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Parenting isn’t easy, and parenting a child with a Global Developmental Delay, Intellectual Disability, or Autism can be challenging. However, a lot of parenting strategies are straightforward once you get your head around them. With the right knowledge, environment, interactions, responses and understanding, you can help reduce your child’s anxiety, build their confidence, and help them develop learning and communication skills.

Based on his work as a Clinical Psychologist working with children developing differently, Dr Joshua Muggleton provides a comprehensive, step-by-step parenting plan that will support you to embed good practice at home from day one. The book outlines how to provide the right environment for your child to learn and grow, how to model and encourage new skills, how to organise routines, and how make these strategies work in family life. By getting things right for your child early on, you can help prevent emotional and behavioural challenges before they arise, and will be better able to understand and support your child when they do. These strategies are designed to work across all neurodevelopmental conditions, and take into account co-occurring conditions such as ADHD, meaning none of the advice in the book requires your child to have a specific diagnosis. It also includes downloadable examples of charts, how-to guides for creating visual resources tailored to your child’s individual needs, and downloadable chapters on sleep and siblings.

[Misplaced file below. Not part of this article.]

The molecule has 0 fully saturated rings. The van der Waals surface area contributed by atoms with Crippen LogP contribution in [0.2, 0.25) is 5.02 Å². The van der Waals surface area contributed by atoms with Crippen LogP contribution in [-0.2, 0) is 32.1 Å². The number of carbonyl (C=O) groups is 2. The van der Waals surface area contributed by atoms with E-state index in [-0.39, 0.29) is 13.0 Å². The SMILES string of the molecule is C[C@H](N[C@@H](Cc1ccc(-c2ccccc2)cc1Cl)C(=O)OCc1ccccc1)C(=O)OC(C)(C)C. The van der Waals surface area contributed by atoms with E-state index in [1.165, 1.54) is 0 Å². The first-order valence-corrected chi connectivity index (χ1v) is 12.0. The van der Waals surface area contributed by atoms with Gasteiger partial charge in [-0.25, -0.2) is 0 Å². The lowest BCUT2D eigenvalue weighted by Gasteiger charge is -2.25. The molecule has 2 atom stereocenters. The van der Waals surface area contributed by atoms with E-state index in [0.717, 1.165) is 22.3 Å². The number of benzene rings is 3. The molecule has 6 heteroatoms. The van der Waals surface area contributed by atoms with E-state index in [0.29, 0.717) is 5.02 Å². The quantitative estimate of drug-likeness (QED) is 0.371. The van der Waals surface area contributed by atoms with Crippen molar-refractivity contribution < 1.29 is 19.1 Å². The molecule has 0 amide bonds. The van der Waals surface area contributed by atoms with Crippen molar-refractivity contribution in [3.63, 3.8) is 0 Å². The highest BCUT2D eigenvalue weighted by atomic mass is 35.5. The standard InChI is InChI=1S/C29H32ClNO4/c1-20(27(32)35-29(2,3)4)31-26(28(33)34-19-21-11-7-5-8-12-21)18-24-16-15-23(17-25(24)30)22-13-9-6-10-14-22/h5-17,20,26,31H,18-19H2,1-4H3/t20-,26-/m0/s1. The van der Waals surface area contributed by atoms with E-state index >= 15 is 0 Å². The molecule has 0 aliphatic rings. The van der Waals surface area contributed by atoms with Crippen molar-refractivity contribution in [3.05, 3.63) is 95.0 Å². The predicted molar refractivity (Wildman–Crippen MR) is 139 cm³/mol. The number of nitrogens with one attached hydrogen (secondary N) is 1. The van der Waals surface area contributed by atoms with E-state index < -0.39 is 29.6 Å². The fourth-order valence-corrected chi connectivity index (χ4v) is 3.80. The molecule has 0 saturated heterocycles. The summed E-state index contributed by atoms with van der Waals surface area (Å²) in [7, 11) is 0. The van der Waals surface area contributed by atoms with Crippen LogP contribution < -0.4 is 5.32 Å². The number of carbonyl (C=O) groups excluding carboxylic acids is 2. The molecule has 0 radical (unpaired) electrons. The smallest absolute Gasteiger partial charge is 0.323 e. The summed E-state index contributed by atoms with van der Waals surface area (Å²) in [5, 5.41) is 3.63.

Reviews

Engagingly written, full of wisdom and warmth, this book expertly sets out our understanding of what enabling a child labelled 'different not less' looks like. Drawn from the experiences of children, families and professionals, as well as research, it is authentic and encouraging. A wonderful read that feels like having a knowing friend by your side reminding you what you're doing right, rather than someone at your shoulder telling you what you're doing wrong.
Tony Osgood, author of Supporting Positive Behaviour in Intellectual Disabilities and Autism